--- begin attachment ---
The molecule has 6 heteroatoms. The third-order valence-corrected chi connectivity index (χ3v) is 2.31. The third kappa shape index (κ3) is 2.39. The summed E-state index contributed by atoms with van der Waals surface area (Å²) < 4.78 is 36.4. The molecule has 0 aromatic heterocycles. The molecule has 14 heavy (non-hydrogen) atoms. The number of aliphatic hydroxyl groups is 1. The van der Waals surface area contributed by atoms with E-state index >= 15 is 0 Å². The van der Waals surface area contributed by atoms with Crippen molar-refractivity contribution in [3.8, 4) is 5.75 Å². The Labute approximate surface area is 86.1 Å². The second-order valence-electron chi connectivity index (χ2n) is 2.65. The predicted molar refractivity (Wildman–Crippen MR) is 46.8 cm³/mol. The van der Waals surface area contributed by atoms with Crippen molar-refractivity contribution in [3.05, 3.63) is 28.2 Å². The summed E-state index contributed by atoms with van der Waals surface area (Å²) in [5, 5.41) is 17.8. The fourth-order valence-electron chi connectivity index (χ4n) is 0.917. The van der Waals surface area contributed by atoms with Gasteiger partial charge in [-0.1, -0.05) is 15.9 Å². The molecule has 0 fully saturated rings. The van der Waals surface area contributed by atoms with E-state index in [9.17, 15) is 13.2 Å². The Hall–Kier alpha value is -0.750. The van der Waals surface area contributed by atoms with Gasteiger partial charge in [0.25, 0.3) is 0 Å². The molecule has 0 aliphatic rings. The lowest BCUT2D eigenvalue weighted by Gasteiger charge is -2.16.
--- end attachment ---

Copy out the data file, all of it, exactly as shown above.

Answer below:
The molecule has 6 heteroatoms. The third-order valence-corrected chi connectivity index (χ3v) is 2.31. The third kappa shape index (κ3) is 2.39. The summed E-state index contributed by atoms with van der Waals surface area (Å²) < 4.78 is 36.4. The molecule has 0 aromatic heterocycles. The molecule has 14 heavy (non-hydrogen) atoms. The number of aliphatic hydroxyl groups is 1. The van der Waals surface area contributed by atoms with E-state index >= 15 is 0 Å². The van der Waals surface area contributed by atoms with Crippen molar-refractivity contribution in [3.8, 4) is 5.75 Å². The Labute approximate surface area is 86.1 Å². The second-order valence-electron chi connectivity index (χ2n) is 2.65. The predicted molar refractivity (Wildman–Crippen MR) is 46.8 cm³/mol. The van der Waals surface area contributed by atoms with Crippen molar-refractivity contribution in [3.05, 3.63) is 28.2 Å². The summed E-state index contributed by atoms with van der Waals surface area (Å²) in [5, 5.41) is 17.8. The fourth-order valence-electron chi connectivity index (χ4n) is 0.917. The van der Waals surface area contributed by atoms with Gasteiger partial charge in [-0.1, -0.05) is 15.9 Å². The molecule has 0 fully saturated rings. The van der Waals surface area contributed by atoms with E-state index in [9.17, 15) is 13.2 Å². The Hall–Kier alpha value is -0.750. The van der Waals surface area contributed by atoms with Gasteiger partial charge in [0.25, 0.3) is 0 Å². The molecule has 0 aliphatic rings. The lowest BCUT2D eigenvalue weighted by Gasteiger charge is -2.16.